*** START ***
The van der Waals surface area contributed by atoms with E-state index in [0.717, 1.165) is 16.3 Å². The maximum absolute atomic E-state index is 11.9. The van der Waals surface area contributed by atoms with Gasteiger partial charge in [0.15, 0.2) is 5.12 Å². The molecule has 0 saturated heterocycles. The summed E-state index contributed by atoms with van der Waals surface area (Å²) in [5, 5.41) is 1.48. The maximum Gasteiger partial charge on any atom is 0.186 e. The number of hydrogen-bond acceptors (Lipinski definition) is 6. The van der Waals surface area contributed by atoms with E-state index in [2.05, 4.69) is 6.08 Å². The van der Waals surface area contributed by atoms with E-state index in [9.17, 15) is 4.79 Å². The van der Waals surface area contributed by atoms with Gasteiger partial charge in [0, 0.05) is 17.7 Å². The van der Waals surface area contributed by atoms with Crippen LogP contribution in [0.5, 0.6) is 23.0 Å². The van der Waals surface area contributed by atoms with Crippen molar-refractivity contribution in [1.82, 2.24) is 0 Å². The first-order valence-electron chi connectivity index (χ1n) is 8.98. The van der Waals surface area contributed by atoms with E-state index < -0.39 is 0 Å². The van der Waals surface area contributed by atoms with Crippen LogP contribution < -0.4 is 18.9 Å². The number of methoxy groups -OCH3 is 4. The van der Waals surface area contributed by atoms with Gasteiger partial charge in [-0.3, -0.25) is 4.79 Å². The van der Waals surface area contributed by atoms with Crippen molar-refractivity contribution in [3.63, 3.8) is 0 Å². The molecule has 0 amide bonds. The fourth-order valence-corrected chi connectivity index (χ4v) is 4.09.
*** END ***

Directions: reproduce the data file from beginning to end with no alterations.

The van der Waals surface area contributed by atoms with E-state index in [0.717, 1.165) is 16.3 Å². The maximum absolute atomic E-state index is 11.9. The van der Waals surface area contributed by atoms with Gasteiger partial charge in [0.15, 0.2) is 5.12 Å². The molecule has 0 saturated heterocycles. The summed E-state index contributed by atoms with van der Waals surface area (Å²) in [5, 5.41) is 1.48. The maximum Gasteiger partial charge on any atom is 0.186 e. The number of hydrogen-bond acceptors (Lipinski definition) is 6. The van der Waals surface area contributed by atoms with E-state index in [2.05, 4.69) is 6.08 Å². The van der Waals surface area contributed by atoms with E-state index in [9.17, 15) is 4.79 Å². The van der Waals surface area contributed by atoms with Gasteiger partial charge in [0, 0.05) is 17.7 Å². The van der Waals surface area contributed by atoms with Crippen LogP contribution in [0.5, 0.6) is 23.0 Å². The van der Waals surface area contributed by atoms with Crippen molar-refractivity contribution in [1.82, 2.24) is 0 Å². The first-order valence-electron chi connectivity index (χ1n) is 8.98. The van der Waals surface area contributed by atoms with E-state index < -0.39 is 0 Å². The van der Waals surface area contributed by atoms with Crippen LogP contribution < -0.4 is 18.9 Å². The number of methoxy groups -OCH3 is 4. The van der Waals surface area contributed by atoms with Gasteiger partial charge in [-0.3, -0.25) is 4.79 Å². The van der Waals surface area contributed by atoms with Crippen molar-refractivity contribution in [3.63, 3.8) is 0 Å². The molecule has 0 amide bonds. The fourth-order valence-corrected chi connectivity index (χ4v) is 4.09.